Edward: Go on.
Heidi: Well, it’s just that if I were stranded on a desert island and could choose between having either the complete collection of Jane Austen or Stephenie Meyer, the vampires would win every time.
Edward: Why’s that, Bella?
Heidi: I can appreciate the classics, but when I read I like to be so swept up in a story that the pages turn themselves.
Edward: So you don’t like to have to think too hard?
Heidi: I like to think about the plot and the characters. I don’t like to have to think about every sentence as I try to figure out what it means.
Edward: Ah right, so it’s easy reads you like?
Heidi: I hate that term!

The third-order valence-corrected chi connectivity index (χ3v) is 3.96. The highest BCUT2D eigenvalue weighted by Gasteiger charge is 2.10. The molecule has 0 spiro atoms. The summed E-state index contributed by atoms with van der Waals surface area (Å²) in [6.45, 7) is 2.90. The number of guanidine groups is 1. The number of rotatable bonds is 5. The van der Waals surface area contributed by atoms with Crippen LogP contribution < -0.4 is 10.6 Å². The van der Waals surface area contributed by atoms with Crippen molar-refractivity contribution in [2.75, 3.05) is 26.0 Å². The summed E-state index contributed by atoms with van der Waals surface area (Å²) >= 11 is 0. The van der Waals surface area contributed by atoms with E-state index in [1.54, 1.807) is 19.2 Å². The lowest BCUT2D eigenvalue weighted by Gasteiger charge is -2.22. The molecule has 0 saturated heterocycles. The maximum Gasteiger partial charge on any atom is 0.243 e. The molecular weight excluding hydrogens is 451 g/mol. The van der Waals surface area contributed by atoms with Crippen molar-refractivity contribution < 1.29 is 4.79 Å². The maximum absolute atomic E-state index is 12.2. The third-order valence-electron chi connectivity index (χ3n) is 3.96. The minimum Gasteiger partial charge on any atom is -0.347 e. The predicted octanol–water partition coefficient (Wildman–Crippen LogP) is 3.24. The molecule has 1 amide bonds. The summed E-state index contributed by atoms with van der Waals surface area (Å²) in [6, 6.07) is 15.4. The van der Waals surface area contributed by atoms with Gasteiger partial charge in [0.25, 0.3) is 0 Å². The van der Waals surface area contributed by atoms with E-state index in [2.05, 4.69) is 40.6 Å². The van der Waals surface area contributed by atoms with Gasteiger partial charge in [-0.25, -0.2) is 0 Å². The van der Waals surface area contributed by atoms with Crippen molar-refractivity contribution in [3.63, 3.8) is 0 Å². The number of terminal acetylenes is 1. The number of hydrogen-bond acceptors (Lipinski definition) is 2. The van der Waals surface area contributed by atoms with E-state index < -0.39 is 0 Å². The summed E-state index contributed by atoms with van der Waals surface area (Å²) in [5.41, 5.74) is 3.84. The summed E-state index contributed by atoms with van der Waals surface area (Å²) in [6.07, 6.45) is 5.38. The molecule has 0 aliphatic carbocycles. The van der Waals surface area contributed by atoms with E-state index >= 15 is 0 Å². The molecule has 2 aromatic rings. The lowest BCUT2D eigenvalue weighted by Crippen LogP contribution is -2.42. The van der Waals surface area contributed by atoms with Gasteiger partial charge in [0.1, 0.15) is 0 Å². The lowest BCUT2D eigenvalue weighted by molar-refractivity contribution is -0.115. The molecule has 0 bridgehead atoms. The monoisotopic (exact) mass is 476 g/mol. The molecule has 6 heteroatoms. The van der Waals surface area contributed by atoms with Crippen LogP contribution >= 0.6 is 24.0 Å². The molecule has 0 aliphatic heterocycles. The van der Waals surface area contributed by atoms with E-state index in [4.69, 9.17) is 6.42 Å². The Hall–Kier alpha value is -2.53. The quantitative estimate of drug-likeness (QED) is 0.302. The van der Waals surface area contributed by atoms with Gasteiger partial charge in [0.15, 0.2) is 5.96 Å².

Edward: What’s wrong with it?
Heidi: Maybe it’s because as a writer, I know how difficult it is to write something that’s easy to read. It means the writer is skilled at being able to tell a story in a way that makes it easily digestible. Not many people have that talent. Saying a book is an easy read should be a compliment, yet people say it in a way that belittles the book. It’s as if they’re worried they’ll look unintelligent if they admit they enjoyed it.
Edward: So was Twilight an easy read?
Heidi: Yes! Which is why I loved the series. Stephenie Meyer has a wonderful talent for telling complicated stories in a way that everything makes perfect sense. The reader can’t help but care about her characters and what will happen to them. You included, of course. I’ve devoured all her books.
Edward: [Eyes turn black at word ‘devoured’ and licks his lips] So you’re on Team Edward then?
Heidi: Well, when you’re up against Mr Darcy, then yes.
Edward: And when I’m up against that feral werewolf, Jacob?
Heidi: [Shifts uncomfortably in her chair] Do I have to answer that?